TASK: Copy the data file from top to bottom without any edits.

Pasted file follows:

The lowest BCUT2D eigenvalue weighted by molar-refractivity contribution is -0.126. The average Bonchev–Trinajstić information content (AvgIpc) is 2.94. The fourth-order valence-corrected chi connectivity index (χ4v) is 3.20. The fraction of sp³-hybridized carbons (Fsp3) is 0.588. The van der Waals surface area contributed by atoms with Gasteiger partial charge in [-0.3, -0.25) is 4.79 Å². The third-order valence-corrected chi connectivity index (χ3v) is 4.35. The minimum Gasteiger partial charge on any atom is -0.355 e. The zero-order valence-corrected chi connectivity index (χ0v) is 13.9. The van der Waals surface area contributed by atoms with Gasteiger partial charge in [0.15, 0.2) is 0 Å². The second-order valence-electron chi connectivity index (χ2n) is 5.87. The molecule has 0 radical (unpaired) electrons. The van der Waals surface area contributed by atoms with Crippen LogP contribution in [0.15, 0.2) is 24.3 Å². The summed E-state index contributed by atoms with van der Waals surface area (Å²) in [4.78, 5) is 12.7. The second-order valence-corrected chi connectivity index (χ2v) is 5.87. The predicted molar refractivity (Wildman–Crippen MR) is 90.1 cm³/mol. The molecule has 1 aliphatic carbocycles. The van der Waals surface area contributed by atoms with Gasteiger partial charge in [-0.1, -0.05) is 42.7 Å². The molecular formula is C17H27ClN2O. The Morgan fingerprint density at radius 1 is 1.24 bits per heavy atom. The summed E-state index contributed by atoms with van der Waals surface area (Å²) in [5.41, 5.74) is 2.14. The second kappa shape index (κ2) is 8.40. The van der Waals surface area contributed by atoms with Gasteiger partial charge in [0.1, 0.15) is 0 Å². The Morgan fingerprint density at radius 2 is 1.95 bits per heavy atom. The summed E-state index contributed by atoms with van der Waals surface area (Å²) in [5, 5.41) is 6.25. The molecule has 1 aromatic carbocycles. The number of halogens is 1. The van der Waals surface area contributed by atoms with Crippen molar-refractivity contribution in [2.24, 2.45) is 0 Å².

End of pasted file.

The lowest BCUT2D eigenvalue weighted by molar-refractivity contribution is -0.126. The average Bonchev–Trinajstić information content (AvgIpc) is 2.94. The fourth-order valence-corrected chi connectivity index (χ4v) is 3.20. The fraction of sp³-hybridized carbons (Fsp3) is 0.588. The van der Waals surface area contributed by atoms with Gasteiger partial charge in [-0.3, -0.25) is 4.79 Å². The third-order valence-corrected chi connectivity index (χ3v) is 4.35. The minimum Gasteiger partial charge on any atom is -0.355 e. The zero-order valence-corrected chi connectivity index (χ0v) is 13.9. The van der Waals surface area contributed by atoms with Gasteiger partial charge in [0.15, 0.2) is 0 Å². The second-order valence-electron chi connectivity index (χ2n) is 5.87. The molecule has 0 radical (unpaired) electrons. The van der Waals surface area contributed by atoms with Crippen LogP contribution in [0.15, 0.2) is 24.3 Å². The summed E-state index contributed by atoms with van der Waals surface area (Å²) in [4.78, 5) is 12.7. The second-order valence-corrected chi connectivity index (χ2v) is 5.87. The predicted molar refractivity (Wildman–Crippen MR) is 90.1 cm³/mol. The molecule has 1 aliphatic carbocycles. The van der Waals surface area contributed by atoms with Gasteiger partial charge in [-0.1, -0.05) is 42.7 Å². The molecular formula is C17H27ClN2O. The Morgan fingerprint density at radius 1 is 1.24 bits per heavy atom. The summed E-state index contributed by atoms with van der Waals surface area (Å²) in [5.41, 5.74) is 2.14. The second kappa shape index (κ2) is 8.40. The van der Waals surface area contributed by atoms with Gasteiger partial charge in [0.1, 0.15) is 0 Å². The Morgan fingerprint density at radius 2 is 1.95 bits per heavy atom. The summed E-state index contributed by atoms with van der Waals surface area (Å²) in [5, 5.41) is 6.25. The molecule has 1 aromatic carbocycles. The number of halogens is 1. The van der Waals surface area contributed by atoms with Crippen molar-refractivity contribution in [2.24, 2.45) is 0 Å².